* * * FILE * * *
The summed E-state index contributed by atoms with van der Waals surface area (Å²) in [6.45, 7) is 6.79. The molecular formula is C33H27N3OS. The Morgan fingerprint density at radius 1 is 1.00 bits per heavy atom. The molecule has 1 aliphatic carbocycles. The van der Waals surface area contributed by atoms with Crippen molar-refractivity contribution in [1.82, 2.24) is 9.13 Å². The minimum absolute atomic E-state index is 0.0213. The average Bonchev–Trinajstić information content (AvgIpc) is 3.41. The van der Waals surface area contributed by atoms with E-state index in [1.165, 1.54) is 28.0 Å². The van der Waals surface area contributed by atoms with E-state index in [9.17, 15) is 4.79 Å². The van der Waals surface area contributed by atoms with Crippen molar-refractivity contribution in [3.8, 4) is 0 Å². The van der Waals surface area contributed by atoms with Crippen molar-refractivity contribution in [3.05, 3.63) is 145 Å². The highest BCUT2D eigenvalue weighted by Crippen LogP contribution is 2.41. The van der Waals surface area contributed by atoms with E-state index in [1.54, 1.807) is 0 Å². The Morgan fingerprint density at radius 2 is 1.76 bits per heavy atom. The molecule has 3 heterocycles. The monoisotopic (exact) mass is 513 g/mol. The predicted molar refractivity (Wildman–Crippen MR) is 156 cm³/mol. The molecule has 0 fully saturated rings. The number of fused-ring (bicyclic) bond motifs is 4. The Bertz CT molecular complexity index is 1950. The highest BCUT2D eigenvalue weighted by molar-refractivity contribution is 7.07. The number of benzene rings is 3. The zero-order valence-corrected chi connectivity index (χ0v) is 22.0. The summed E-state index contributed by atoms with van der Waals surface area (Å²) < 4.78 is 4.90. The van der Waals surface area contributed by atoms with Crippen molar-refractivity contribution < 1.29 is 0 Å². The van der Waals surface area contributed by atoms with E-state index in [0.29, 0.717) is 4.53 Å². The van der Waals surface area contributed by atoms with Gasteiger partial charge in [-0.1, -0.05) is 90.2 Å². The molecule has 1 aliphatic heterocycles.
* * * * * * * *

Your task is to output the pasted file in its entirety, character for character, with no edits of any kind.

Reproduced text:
The summed E-state index contributed by atoms with van der Waals surface area (Å²) in [6.45, 7) is 6.79. The molecular formula is C33H27N3OS. The Morgan fingerprint density at radius 1 is 1.00 bits per heavy atom. The molecule has 1 aliphatic carbocycles. The van der Waals surface area contributed by atoms with Crippen molar-refractivity contribution in [1.82, 2.24) is 9.13 Å². The minimum absolute atomic E-state index is 0.0213. The average Bonchev–Trinajstić information content (AvgIpc) is 3.41. The van der Waals surface area contributed by atoms with E-state index in [1.165, 1.54) is 28.0 Å². The van der Waals surface area contributed by atoms with E-state index in [9.17, 15) is 4.79 Å². The van der Waals surface area contributed by atoms with Crippen molar-refractivity contribution in [3.8, 4) is 0 Å². The van der Waals surface area contributed by atoms with Crippen molar-refractivity contribution in [3.05, 3.63) is 145 Å². The highest BCUT2D eigenvalue weighted by Crippen LogP contribution is 2.41. The van der Waals surface area contributed by atoms with E-state index in [1.54, 1.807) is 0 Å². The Morgan fingerprint density at radius 2 is 1.76 bits per heavy atom. The molecule has 3 heterocycles. The monoisotopic (exact) mass is 513 g/mol. The predicted molar refractivity (Wildman–Crippen MR) is 156 cm³/mol. The molecule has 0 fully saturated rings. The number of fused-ring (bicyclic) bond motifs is 4. The Bertz CT molecular complexity index is 1950. The highest BCUT2D eigenvalue weighted by molar-refractivity contribution is 7.07. The number of benzene rings is 3. The zero-order valence-corrected chi connectivity index (χ0v) is 22.0. The summed E-state index contributed by atoms with van der Waals surface area (Å²) < 4.78 is 4.90. The van der Waals surface area contributed by atoms with Crippen molar-refractivity contribution < 1.29 is 0 Å². The van der Waals surface area contributed by atoms with E-state index in [0.29, 0.717) is 4.53 Å². The van der Waals surface area contributed by atoms with Gasteiger partial charge in [-0.1, -0.05) is 90.2 Å². The molecule has 1 aliphatic heterocycles.